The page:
At Johnson’s Nursery, we describe specimen trees as large trees or evergreens that have been transplanted to grow on to a larger size because they display outstanding characteristics like phenomenal color, shape, or branching. A large shade tree brings instant maturity and gratification to the landscape, something that takes time with budget-friendly sizes. These specimen trees are growing at our nursery for years longer than average because of their undeniable appeal, whether they are gnarled, showy, squat, gigantic, rare, graceful, or just plain odd. Anyone looking to buy a specimen tree knows that quality is the most important factor – from the bottom of the root zone to the tip of the canopy.
The approximate cost of a specimen tree and the transplant or installation of it is situational. We have a variety of large trees to view immediately in our yard in Menomonee Falls, growing on our farm, and we can potentially source a specific species. Johnson’s Nursery can manage the project completely (or partially) and professionally to ensure the long-term success of the tree. Warranty details are situational.
Johnson’s Nursery has the equipment and capability to supply and transplant large shade trees and beautiful evergreens in any size. Some specimen trees require only smaller machines and a crew. We also transplant trees where one tree occupies a full semi with a root ball the size of a small car. The equipment we use depends on several situations, such as the size of the tree and access to the planting site.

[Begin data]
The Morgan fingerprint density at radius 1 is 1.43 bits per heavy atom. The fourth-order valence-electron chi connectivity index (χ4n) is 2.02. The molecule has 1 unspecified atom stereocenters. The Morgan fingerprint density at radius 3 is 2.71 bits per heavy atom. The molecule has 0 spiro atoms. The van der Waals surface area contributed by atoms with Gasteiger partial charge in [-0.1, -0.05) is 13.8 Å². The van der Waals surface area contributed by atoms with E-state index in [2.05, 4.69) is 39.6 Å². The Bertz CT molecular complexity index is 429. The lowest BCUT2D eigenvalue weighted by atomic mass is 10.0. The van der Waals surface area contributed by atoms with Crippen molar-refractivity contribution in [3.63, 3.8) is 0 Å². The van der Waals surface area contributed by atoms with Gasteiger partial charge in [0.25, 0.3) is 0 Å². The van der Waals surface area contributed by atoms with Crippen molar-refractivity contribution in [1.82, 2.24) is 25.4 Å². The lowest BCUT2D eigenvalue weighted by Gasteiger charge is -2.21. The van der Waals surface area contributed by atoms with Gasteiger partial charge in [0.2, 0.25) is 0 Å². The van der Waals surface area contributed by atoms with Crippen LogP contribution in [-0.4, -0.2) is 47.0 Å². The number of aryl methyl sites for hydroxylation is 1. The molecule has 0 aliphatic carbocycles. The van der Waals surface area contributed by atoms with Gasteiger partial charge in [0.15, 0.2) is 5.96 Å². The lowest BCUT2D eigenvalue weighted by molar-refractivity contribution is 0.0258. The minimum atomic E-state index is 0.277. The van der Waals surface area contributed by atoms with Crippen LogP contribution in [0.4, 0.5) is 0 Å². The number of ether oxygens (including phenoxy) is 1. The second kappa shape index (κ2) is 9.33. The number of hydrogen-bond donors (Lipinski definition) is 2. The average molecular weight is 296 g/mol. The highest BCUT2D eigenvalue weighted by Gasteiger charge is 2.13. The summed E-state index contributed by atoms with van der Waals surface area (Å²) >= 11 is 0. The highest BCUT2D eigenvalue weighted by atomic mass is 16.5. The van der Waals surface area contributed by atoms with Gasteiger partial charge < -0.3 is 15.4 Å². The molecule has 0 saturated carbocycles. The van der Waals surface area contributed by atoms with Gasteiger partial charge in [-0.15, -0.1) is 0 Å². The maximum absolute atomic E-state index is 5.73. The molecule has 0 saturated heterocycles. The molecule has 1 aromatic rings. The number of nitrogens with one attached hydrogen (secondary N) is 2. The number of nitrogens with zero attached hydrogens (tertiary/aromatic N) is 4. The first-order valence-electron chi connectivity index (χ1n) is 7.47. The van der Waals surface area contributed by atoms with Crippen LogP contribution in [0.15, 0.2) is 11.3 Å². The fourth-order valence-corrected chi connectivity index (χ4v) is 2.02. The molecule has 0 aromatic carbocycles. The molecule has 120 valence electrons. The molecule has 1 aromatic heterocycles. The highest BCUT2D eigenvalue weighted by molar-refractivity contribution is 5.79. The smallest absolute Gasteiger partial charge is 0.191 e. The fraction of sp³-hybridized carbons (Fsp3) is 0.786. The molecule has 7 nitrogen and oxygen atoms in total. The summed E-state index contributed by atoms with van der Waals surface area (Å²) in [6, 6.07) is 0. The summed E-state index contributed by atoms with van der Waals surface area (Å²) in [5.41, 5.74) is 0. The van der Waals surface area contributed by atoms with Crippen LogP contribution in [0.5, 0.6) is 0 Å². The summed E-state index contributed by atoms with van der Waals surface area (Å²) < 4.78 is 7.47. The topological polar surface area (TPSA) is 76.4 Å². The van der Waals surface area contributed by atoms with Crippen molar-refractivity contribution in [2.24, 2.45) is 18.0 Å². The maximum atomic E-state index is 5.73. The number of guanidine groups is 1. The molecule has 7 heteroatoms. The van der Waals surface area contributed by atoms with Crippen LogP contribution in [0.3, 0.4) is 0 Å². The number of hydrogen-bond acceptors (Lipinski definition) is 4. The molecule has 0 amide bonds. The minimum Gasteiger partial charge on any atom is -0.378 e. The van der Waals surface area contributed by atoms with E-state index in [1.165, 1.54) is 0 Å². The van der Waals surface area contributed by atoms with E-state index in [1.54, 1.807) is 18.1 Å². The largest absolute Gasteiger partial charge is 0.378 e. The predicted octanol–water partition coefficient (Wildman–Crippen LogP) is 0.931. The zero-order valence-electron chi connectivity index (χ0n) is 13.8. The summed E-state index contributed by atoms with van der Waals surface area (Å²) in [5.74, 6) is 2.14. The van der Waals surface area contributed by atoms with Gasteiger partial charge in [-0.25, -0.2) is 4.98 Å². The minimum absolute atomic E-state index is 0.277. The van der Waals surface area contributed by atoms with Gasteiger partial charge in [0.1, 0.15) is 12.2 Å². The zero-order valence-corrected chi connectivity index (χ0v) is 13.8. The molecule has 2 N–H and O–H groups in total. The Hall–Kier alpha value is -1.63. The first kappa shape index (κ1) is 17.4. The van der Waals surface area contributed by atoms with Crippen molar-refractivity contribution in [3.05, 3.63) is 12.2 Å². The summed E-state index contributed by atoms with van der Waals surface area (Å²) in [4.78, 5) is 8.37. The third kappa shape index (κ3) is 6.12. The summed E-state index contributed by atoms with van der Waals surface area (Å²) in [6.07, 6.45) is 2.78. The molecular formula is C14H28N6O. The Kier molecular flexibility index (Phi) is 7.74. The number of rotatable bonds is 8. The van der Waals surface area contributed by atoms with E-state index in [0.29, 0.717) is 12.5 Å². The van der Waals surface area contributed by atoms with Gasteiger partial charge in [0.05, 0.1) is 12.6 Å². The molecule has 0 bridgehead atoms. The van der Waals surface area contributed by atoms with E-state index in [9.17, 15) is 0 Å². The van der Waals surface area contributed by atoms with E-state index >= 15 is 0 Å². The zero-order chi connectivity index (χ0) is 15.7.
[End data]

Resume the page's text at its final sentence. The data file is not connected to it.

Not all specimen trees are grand in size. From the Latin specere (“to look”), a specimen tree may be the focal point in a landscape or garden design. It could be noteworthy because of its size, species, flower, bark, form, or rarity. Topiaries are among the most flamboyant trees (Note, Johnson’s Nursery does not grow/sell topiary trees). Often, particularly in larger landscapes, sizable specimen trees are what make the biggest impact.
What specimen tree works best for your landscape? That’s a site-specific question. Typically, we’d ask, “What do you want the tree to do?” Some clients simply want to make a statement. Others are looking to shade their house to reduce cooling costs. Horticultural appropriateness is vital to specimen tree selection. Other considerations must be given to time, labor, and cost involved in the process of moving larger trees.
When is the best time to plant a tree? 1) 20 years ago. 2) Right now. But with large trees and evergreens, you can eat your cake and have it at the same time.